We are less than 2 weeks away from one of the premier Ontario wine events to hit the Ottawa market. This February 6, 2012 at the National Gallery of Canada (380 Sussex Drive) between 6:30 and 9:00pm 46+ Ontario wineries will be pouring their wares from diverse vintages ranging from 2006 through to the current 2011 wines. In some cases you will be the first members of the public to taste these brand new wines.
It would be impossible for me to tell you about each and every wine, especially because I want you to go out and make up your own mind about the quality of Ontario’s vineyards and wineries, but I can point you towards some ‘must taste’ and eagerly anticipated releases.
I’ll start with one of the members of Ontario’s growing population of Virtual Wineries: 20-27 Cellars owned by winemaker Kevin Panagapka and housed at Featherstone Winery. Both producers are known for being the first out of the gate with their aromatic whites, that’s why to get a handle on what 2011 was like you should get a taste of 20-27’s vineyard specific 2011 Fox Croft Vineyard Riesling and Featherstone’s 2011 Black Sheep Riesling and Rosé – and don’t forget to ask where the name of the Black Sheep wine comes from.
Speaking of Riesling, one of Ontario’s best Riesling houses will be in attendance and while Cave Spring’s Dolomite Riesling is always fantastic, you should also try one of the best Pinot Noirs to come out of the 2007 vintage in their Estate Pinot Noir. I guarantee that you will not be disappointed, especially if you are a Pinot Noir fan.
Fans of Creekside will recognize the Laura’s Red label, named after owner Laura McCain. In the past the wine has been a blend of the big three Bordeaux reds: Cabernet Sauvignon, Cabernet Franc and Merlot. However, Bordeaux allows 5 grapes in their blends and this year marks the first time that all five grapes appear under the Laura’s label, so it’s worth giving it a try – plus 2007 was an amazing year for Ontario reds. FYI: the other two grapes allowed are Malbec and Petit Verdot.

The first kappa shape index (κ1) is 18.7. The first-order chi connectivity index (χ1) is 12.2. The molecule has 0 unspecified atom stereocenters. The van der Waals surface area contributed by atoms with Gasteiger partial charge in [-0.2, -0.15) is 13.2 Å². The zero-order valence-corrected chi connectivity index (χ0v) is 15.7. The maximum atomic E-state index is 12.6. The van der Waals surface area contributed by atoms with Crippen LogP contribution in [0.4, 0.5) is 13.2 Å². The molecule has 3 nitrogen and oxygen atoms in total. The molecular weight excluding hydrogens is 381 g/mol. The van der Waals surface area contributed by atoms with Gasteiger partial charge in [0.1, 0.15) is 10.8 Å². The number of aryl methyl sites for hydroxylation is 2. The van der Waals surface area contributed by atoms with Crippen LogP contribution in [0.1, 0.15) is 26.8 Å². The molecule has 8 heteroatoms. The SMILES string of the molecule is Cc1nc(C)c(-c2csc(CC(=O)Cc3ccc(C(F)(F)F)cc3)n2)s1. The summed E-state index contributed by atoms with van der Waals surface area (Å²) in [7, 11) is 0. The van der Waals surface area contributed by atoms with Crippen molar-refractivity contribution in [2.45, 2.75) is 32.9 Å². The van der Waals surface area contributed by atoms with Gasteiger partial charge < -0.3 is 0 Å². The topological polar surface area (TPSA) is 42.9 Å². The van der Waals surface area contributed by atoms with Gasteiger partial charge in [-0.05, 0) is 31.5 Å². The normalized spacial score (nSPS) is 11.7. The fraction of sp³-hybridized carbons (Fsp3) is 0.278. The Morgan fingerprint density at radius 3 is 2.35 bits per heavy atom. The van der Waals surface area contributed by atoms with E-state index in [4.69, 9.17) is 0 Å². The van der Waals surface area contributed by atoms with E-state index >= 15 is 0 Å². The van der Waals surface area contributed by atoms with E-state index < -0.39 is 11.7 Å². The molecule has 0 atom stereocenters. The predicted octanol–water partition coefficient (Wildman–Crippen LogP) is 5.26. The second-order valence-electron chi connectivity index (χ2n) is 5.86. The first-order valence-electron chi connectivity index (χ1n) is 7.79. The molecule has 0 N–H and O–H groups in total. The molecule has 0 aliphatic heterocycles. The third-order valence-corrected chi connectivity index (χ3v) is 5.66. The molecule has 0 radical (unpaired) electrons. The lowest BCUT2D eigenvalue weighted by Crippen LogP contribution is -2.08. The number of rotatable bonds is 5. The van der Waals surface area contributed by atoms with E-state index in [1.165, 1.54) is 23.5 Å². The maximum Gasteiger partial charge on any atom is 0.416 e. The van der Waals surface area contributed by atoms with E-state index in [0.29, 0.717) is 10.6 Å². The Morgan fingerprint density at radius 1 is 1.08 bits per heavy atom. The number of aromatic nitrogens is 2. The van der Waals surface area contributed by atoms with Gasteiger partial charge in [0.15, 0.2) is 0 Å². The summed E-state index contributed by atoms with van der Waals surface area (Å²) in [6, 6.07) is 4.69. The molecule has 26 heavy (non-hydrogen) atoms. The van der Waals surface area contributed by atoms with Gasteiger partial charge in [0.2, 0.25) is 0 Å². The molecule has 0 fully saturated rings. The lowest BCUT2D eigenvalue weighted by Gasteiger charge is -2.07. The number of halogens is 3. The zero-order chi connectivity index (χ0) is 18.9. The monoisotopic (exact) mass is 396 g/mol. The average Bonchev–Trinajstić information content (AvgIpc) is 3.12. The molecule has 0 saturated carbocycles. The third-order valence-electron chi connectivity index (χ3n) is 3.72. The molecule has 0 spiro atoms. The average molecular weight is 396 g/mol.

For those looking for a spicy white, you’ll want to stop by Calamus’ booth and get a taste of the 2010 Gewurztraminer. Ask for the G-wine if Gewurztraminer is too much of a tongue twister. When I tasted this before the holidays it was pretty tight, but after leaving it in a glass for about half an hour the wine blossomed into something incredible. By now it should have settled down and it’ll be worth sipping on – especially if you’re a fan of the spicy Asian fare.
Back on the topic of Riesling – you will want to stop by both the Chateau des Charmes and Mike Weir booths. At last year’s Ontario Wine Awards these two houses took home gold for their 2008 Rieslings (one semi-dry one dry). They will be pouring those award winning wines and once spring is in the air they’ll fly off of shelves, so I recommend getting a taste now so that you know what all the hype is about.
On the subject of awards, go feast your palate at the Tawse Winery booth – two time winner of Wine Access’ Canadian Winery of the Year honours – and you will be catching them at their peak right now because the two years in question are 2010 and 2011.
New wineries seem to be a dime a dozen these days and there will be plenty on display at the National Gallery. Between the Lines has a 2009 Reserve Cabernet Franc worth trying (and buying) and relative newcomer Ravine has a ’07 Meritage that is also worth the price. Both cost the same but each has its own radically different flavour profile.
My house wine this summer was from a winery in Niagara-on-the-Lake, Cattail Creek’s 2009 Riesling, a great sip for little money. Staying in NOTL the newcomer Pondview is making in-roads with their Riesling, this time the 2010. Both houses show that you can grow and make good Riesling even in the heart of what should be a hot plot of land in the middle of NOTL.
I have two more Niagara-on-the-Lake wines to recommend: Chardonnay fans should definitely stop by the Lailey booth for a taste of the 2009 Chardonnay, Niagara Peninsula – which seems to be getting better and better with each passing day. Lailey also have a decently priced ($15.00) 2009 Cabernet Merlot that’ll have you saying “wow” after your first sip! And you’re not doing your wine tasting duty if you don’t get a taste (side-by-side) of the Coyote’s Run Red and Black Paw Pinot Noirs – same grape, same property, same treatment in the winery, same time in barrel, everything’s the same – except for the taste – and the soils they grow it on.
I notice the Alan Jackson (formerly of Jackson-Triggs) made Union Wines have two new additions to their list of wines, essentially doubling their portfolio. Try and let me know what you think of the 2010 Rosé and the 2010 Noir – I can’t tell you anything about them because I haven’t even tried them – you’ll have to be my eyes and ears on this one.
Finally, we’ve talked a lot about Niagara based wines and wineries, but you’ll also see faces from the Lake Erie North Shore (Pelee Island) and a contingent of wineries from Prince Edward County, namely Norman Hardie, Closson Chase, The Grange, Casa Dea and Huff. Make sure to taste these wines too, especially the 2008 Cuvee Peter F Huff from Huff Estates.
Taste Ontario is February 6, 2012 at the National Gallery of Canada (380 Sussex Drive) and runs from 6:30-9:00pm, tickets are $55 and are available by calling: 416-365-5767 or 1-800-266-4764.